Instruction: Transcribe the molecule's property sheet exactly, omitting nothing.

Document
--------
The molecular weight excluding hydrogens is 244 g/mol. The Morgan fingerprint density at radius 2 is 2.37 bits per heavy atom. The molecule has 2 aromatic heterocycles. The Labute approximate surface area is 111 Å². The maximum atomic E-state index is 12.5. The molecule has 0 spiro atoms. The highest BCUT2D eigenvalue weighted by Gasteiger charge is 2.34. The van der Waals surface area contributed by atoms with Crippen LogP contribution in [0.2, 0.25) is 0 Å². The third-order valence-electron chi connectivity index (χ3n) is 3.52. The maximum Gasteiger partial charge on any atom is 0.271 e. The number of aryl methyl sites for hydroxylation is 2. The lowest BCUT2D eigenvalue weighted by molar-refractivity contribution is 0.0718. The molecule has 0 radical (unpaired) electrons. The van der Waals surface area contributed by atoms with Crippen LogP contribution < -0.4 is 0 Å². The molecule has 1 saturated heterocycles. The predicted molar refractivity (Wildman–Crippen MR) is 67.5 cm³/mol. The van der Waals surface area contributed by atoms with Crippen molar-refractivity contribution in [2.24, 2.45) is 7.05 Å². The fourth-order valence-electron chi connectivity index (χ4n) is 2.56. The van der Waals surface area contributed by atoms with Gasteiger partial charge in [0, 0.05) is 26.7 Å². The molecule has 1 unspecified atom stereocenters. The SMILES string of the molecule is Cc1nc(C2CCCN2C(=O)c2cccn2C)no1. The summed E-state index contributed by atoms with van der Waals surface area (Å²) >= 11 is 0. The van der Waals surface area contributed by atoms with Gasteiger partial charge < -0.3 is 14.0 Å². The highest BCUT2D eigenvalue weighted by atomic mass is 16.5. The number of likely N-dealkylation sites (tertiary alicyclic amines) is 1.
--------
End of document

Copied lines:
The molecular weight excluding hydrogens is 244 g/mol. The Morgan fingerprint density at radius 2 is 2.37 bits per heavy atom. The molecule has 2 aromatic heterocycles. The Labute approximate surface area is 111 Å². The maximum atomic E-state index is 12.5. The molecule has 0 spiro atoms. The highest BCUT2D eigenvalue weighted by Gasteiger charge is 2.34. The van der Waals surface area contributed by atoms with Crippen LogP contribution in [0.2, 0.25) is 0 Å². The third-order valence-electron chi connectivity index (χ3n) is 3.52. The maximum Gasteiger partial charge on any atom is 0.271 e. The number of aryl methyl sites for hydroxylation is 2. The lowest BCUT2D eigenvalue weighted by molar-refractivity contribution is 0.0718. The molecule has 0 radical (unpaired) electrons. The van der Waals surface area contributed by atoms with Crippen LogP contribution < -0.4 is 0 Å². The molecule has 1 saturated heterocycles. The predicted molar refractivity (Wildman–Crippen MR) is 67.5 cm³/mol. The van der Waals surface area contributed by atoms with Crippen molar-refractivity contribution in [2.24, 2.45) is 7.05 Å². The fourth-order valence-electron chi connectivity index (χ4n) is 2.56. The van der Waals surface area contributed by atoms with Gasteiger partial charge in [0, 0.05) is 26.7 Å². The molecule has 1 unspecified atom stereocenters. The SMILES string of the molecule is Cc1nc(C2CCCN2C(=O)c2cccn2C)no1. The summed E-state index contributed by atoms with van der Waals surface area (Å²) >= 11 is 0. The van der Waals surface area contributed by atoms with Gasteiger partial charge < -0.3 is 14.0 Å². The highest BCUT2D eigenvalue weighted by atomic mass is 16.5. The number of likely N-dealkylation sites (tertiary alicyclic amines) is 1.